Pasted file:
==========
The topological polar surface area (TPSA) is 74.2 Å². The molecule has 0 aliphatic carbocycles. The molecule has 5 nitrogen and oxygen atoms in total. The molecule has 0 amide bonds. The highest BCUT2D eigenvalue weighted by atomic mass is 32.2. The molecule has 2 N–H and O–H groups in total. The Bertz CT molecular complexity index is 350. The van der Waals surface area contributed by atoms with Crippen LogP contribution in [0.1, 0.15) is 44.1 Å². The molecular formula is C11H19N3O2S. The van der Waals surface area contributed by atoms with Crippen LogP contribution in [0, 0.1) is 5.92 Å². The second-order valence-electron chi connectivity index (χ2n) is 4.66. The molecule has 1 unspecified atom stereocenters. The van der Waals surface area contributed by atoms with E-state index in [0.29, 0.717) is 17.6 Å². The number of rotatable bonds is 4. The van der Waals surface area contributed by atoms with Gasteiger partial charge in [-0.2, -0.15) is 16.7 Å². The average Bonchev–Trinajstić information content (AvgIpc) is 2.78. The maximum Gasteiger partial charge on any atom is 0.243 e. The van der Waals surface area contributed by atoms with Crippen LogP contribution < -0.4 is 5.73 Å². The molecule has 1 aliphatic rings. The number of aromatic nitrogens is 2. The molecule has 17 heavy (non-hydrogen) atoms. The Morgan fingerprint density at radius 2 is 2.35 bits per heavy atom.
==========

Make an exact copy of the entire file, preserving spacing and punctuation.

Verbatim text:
The topological polar surface area (TPSA) is 74.2 Å². The molecule has 0 aliphatic carbocycles. The molecule has 5 nitrogen and oxygen atoms in total. The molecule has 0 amide bonds. The highest BCUT2D eigenvalue weighted by atomic mass is 32.2. The molecule has 2 N–H and O–H groups in total. The Bertz CT molecular complexity index is 350. The van der Waals surface area contributed by atoms with Crippen LogP contribution in [0.1, 0.15) is 44.1 Å². The molecular formula is C11H19N3O2S. The van der Waals surface area contributed by atoms with Crippen LogP contribution in [0, 0.1) is 5.92 Å². The second-order valence-electron chi connectivity index (χ2n) is 4.66. The molecule has 1 unspecified atom stereocenters. The van der Waals surface area contributed by atoms with E-state index in [0.29, 0.717) is 17.6 Å². The number of rotatable bonds is 4. The van der Waals surface area contributed by atoms with Gasteiger partial charge in [-0.2, -0.15) is 16.7 Å². The average Bonchev–Trinajstić information content (AvgIpc) is 2.78. The maximum Gasteiger partial charge on any atom is 0.243 e. The van der Waals surface area contributed by atoms with Crippen LogP contribution < -0.4 is 5.73 Å². The molecule has 1 aliphatic rings. The number of aromatic nitrogens is 2. The molecule has 17 heavy (non-hydrogen) atoms. The Morgan fingerprint density at radius 2 is 2.35 bits per heavy atom.